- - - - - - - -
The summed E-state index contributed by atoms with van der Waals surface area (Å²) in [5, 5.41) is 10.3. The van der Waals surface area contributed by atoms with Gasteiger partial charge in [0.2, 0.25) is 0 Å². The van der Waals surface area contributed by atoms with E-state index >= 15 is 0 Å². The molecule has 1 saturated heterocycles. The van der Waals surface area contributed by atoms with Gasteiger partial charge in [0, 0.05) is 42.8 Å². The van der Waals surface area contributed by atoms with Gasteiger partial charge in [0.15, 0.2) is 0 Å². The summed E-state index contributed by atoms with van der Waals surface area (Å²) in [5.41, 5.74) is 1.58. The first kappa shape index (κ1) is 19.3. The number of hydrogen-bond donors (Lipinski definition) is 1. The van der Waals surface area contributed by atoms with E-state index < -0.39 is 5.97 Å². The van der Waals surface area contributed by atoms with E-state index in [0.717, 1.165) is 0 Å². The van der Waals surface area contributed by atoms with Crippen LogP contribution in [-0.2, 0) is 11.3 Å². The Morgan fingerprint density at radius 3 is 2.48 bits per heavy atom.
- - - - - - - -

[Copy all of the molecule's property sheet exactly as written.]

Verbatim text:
The summed E-state index contributed by atoms with van der Waals surface area (Å²) in [5, 5.41) is 10.3. The van der Waals surface area contributed by atoms with Gasteiger partial charge in [0.2, 0.25) is 0 Å². The van der Waals surface area contributed by atoms with E-state index >= 15 is 0 Å². The molecule has 1 saturated heterocycles. The van der Waals surface area contributed by atoms with Gasteiger partial charge in [0, 0.05) is 42.8 Å². The van der Waals surface area contributed by atoms with Gasteiger partial charge in [0.15, 0.2) is 0 Å². The summed E-state index contributed by atoms with van der Waals surface area (Å²) in [5.41, 5.74) is 1.58. The first kappa shape index (κ1) is 19.3. The number of hydrogen-bond donors (Lipinski definition) is 1. The van der Waals surface area contributed by atoms with E-state index < -0.39 is 5.97 Å². The van der Waals surface area contributed by atoms with E-state index in [0.717, 1.165) is 0 Å². The van der Waals surface area contributed by atoms with Crippen LogP contribution in [-0.2, 0) is 11.3 Å². The Morgan fingerprint density at radius 3 is 2.48 bits per heavy atom.